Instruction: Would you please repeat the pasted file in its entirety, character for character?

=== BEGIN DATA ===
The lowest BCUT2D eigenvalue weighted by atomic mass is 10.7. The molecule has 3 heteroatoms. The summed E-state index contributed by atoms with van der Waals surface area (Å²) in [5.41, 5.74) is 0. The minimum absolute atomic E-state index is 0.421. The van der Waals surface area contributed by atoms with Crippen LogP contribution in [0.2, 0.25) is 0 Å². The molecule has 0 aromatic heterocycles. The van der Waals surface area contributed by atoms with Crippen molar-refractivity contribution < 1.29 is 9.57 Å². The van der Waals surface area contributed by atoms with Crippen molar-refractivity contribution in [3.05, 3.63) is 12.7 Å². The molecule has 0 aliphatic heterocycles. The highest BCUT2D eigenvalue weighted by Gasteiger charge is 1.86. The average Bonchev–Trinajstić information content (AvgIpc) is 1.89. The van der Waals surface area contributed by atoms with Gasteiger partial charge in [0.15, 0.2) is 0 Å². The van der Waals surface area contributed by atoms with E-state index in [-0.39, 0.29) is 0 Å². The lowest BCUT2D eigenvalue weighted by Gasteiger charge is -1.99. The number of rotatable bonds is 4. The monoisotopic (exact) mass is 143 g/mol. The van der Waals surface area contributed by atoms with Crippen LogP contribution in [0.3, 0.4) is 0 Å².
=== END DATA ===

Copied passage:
The lowest BCUT2D eigenvalue weighted by atomic mass is 10.7. The molecule has 3 heteroatoms. The summed E-state index contributed by atoms with van der Waals surface area (Å²) in [5.41, 5.74) is 0. The minimum absolute atomic E-state index is 0.421. The van der Waals surface area contributed by atoms with Crippen LogP contribution in [0.2, 0.25) is 0 Å². The molecule has 0 aromatic heterocycles. The van der Waals surface area contributed by atoms with Crippen molar-refractivity contribution < 1.29 is 9.57 Å². The van der Waals surface area contributed by atoms with Crippen molar-refractivity contribution in [3.05, 3.63) is 12.7 Å². The molecule has 0 aliphatic heterocycles. The highest BCUT2D eigenvalue weighted by Gasteiger charge is 1.86. The average Bonchev–Trinajstić information content (AvgIpc) is 1.89. The van der Waals surface area contributed by atoms with Gasteiger partial charge in [0.15, 0.2) is 0 Å². The van der Waals surface area contributed by atoms with E-state index in [-0.39, 0.29) is 0 Å². The lowest BCUT2D eigenvalue weighted by Gasteiger charge is -1.99. The number of rotatable bonds is 4. The monoisotopic (exact) mass is 143 g/mol. The van der Waals surface area contributed by atoms with Crippen LogP contribution in [0.3, 0.4) is 0 Å².